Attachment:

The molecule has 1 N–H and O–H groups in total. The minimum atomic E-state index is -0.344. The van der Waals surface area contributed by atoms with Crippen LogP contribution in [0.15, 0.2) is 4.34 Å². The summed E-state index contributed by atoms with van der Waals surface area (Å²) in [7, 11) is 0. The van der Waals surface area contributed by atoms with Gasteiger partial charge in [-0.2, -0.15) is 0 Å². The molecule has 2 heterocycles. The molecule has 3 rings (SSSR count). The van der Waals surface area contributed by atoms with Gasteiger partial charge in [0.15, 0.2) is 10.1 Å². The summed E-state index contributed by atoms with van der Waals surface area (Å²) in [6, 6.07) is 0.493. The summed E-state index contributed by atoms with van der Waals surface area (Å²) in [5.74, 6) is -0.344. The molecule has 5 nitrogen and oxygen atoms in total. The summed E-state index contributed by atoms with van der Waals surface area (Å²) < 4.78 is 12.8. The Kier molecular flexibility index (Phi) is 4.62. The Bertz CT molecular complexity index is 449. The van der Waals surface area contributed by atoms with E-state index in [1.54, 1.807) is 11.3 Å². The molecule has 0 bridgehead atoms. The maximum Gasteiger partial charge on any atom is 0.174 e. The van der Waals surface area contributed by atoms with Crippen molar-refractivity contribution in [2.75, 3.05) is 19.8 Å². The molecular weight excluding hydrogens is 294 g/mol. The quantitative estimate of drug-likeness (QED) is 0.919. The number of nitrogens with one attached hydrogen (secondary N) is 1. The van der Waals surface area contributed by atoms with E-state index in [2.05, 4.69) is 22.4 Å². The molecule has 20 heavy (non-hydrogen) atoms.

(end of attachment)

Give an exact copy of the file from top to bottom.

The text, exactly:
The molecule has 1 N–H and O–H groups in total. The minimum atomic E-state index is -0.344. The van der Waals surface area contributed by atoms with Crippen LogP contribution in [0.15, 0.2) is 4.34 Å². The summed E-state index contributed by atoms with van der Waals surface area (Å²) in [7, 11) is 0. The van der Waals surface area contributed by atoms with Gasteiger partial charge in [-0.2, -0.15) is 0 Å². The molecule has 2 heterocycles. The molecule has 3 rings (SSSR count). The van der Waals surface area contributed by atoms with Gasteiger partial charge in [0.15, 0.2) is 10.1 Å². The summed E-state index contributed by atoms with van der Waals surface area (Å²) in [6, 6.07) is 0.493. The summed E-state index contributed by atoms with van der Waals surface area (Å²) in [5.74, 6) is -0.344. The molecule has 5 nitrogen and oxygen atoms in total. The summed E-state index contributed by atoms with van der Waals surface area (Å²) < 4.78 is 12.8. The Kier molecular flexibility index (Phi) is 4.62. The Bertz CT molecular complexity index is 449. The van der Waals surface area contributed by atoms with E-state index in [1.54, 1.807) is 11.3 Å². The molecule has 0 bridgehead atoms. The maximum Gasteiger partial charge on any atom is 0.174 e. The van der Waals surface area contributed by atoms with Crippen molar-refractivity contribution in [2.75, 3.05) is 19.8 Å². The molecular weight excluding hydrogens is 294 g/mol. The quantitative estimate of drug-likeness (QED) is 0.919. The number of nitrogens with one attached hydrogen (secondary N) is 1. The van der Waals surface area contributed by atoms with E-state index in [2.05, 4.69) is 22.4 Å². The molecule has 20 heavy (non-hydrogen) atoms.